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The roles of the Saccharomyces cerevisiae RecQ helicase SGS1 in meiotic genome surveillance

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journal contribution
posted on 24.10.2012, 08:59 by Amit D. Amin, Alexandre B. H. Chaix, Robert P. Mason, Richard M. Badge, Rhona H. Borts
Background: The Saccharomyces cerevisiae RecQ helicase Sgs1 is essential for mitotic and meiotic genome stability. The stage at which Sgs1 acts during meiosis is subject to debate. Cytological experiments showed that a deletion of SGS1 leads to an increase in synapsis initiation complexes and axial associations leading to the proposal that it has an early role in unwinding surplus strand invasion events. Physical studies of recombination intermediates implicate it in the dissolution of double Holliday junctions between sister chromatids. Methodology/Principal Findings: In this work, we observed an increase in meiotic recombination between diverged sequences (homeologous recombination) and an increase in unequal sister chromatid events when SGS1 is deleted. The first of these observations is most consistent with an early role of Sgs1 in unwinding inappropriate strand invasion events while the second is consistent with unwinding or dissolution of recombination intermediates in an Mlh1- and Top3-dependent manner. We also provide data that suggest that Sgs1 is involved in the rejection of ‘second strand capture’ when sequence divergence is present. Finally, we have identified a novel class of tetrads where non-sister spores (pairs of spores where each contains a centromere marker from a different parent) are inviable. We propose a model for this unusual pattern of viability based on the inability of sgs1 mutants to untangle intertwined chromosomes. Our data suggest that this role of Sgs1 is not dependent on its interaction with Top3. We propose that in the absence of SGS1 chromosomes may sometimes remain entangled at the end of pre-meiotic replication. This, combined with reciprocal crossing over, could lead to physical destruction of the recombined and entangled chromosomes. We hypothesise that Sgs1, acting in concert with the topoisomerase Top2, resolves these structures. Conclusions: This work provides evidence that Sgs1 interacts with various partner proteins to maintain genome stability throughout meiosis.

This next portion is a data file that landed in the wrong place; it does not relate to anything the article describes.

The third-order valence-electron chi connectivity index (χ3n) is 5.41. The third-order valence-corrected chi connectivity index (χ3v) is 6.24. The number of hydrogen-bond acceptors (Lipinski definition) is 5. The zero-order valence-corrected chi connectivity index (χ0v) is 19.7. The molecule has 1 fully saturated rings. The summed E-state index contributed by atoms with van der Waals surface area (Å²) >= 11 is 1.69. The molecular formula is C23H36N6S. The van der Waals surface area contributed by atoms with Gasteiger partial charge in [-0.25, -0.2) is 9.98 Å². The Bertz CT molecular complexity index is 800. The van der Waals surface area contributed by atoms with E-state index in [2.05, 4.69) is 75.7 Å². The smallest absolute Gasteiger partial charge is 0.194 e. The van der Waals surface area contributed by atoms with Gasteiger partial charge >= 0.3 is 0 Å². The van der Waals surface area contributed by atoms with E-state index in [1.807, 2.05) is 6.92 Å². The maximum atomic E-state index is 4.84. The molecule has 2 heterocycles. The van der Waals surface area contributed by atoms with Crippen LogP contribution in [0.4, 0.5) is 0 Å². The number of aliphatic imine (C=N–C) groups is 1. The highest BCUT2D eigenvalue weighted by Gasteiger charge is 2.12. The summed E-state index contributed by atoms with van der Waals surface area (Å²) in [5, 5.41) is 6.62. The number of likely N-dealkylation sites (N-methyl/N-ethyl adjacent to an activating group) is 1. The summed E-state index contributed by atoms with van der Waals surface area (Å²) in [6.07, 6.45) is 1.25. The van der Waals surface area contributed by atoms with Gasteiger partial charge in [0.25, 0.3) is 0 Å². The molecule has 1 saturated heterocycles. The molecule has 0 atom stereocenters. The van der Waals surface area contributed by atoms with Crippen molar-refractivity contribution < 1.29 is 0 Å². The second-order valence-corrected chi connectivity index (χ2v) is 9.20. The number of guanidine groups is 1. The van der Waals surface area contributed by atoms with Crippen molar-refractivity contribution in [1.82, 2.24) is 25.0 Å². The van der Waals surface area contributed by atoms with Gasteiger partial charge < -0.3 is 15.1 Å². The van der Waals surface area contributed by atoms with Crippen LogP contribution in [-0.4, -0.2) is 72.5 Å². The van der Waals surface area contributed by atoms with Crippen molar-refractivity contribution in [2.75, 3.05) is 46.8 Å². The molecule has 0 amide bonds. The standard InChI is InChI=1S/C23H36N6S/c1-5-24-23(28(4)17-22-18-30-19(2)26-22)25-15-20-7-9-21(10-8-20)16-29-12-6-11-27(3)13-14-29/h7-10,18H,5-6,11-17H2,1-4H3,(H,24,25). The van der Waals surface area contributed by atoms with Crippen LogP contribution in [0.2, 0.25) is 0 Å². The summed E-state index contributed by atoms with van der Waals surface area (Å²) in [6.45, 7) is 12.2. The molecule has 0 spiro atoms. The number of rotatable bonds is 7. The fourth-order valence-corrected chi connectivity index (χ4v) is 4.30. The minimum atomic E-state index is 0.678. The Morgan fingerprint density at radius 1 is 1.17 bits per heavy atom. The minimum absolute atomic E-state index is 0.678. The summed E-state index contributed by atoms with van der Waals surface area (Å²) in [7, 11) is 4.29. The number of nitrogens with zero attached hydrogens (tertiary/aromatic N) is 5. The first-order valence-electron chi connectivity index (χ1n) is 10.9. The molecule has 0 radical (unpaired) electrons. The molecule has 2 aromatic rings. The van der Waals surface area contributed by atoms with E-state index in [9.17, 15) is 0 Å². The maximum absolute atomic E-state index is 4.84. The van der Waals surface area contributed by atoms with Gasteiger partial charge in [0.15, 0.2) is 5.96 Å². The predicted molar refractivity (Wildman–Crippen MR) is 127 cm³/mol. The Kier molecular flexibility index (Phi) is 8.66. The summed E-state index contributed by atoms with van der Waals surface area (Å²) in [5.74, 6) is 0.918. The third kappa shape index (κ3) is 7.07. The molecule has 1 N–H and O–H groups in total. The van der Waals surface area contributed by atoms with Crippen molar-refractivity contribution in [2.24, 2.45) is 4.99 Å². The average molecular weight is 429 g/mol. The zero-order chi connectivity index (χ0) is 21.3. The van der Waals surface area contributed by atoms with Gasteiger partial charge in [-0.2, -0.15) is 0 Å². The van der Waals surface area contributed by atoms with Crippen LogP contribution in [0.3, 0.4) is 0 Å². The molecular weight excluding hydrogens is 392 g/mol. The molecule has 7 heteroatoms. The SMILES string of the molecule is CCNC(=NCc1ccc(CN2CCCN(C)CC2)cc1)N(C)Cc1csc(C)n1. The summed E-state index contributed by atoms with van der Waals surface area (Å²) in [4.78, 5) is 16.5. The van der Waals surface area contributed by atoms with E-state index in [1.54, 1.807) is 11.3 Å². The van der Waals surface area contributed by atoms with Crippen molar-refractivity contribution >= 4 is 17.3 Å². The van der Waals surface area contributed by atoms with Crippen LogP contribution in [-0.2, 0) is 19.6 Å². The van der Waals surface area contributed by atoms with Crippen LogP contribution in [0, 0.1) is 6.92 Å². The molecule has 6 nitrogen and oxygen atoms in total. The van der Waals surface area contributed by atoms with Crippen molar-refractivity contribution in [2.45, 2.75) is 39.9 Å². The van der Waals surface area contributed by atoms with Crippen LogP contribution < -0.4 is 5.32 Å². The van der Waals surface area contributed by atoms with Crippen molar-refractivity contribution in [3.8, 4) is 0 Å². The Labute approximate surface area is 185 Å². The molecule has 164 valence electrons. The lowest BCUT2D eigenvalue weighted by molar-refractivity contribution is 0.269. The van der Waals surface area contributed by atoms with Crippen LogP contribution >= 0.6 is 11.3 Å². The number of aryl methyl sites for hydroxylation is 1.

Funding

This work was supported by the Royal Society http://royalsociety.org/ and Cancer Research UK.

History

Citation

PLoS ONE, 2010, 5 (11), e15380

Published in

PLoS ONE

Publisher

Public Library of Science

issn

1932-6203

Copyright date

2010

Available date

24/10/2012

Publisher version

http://journals.plos.org/plosone/article?id=10.1371/journal.pone.0015380

Language

eng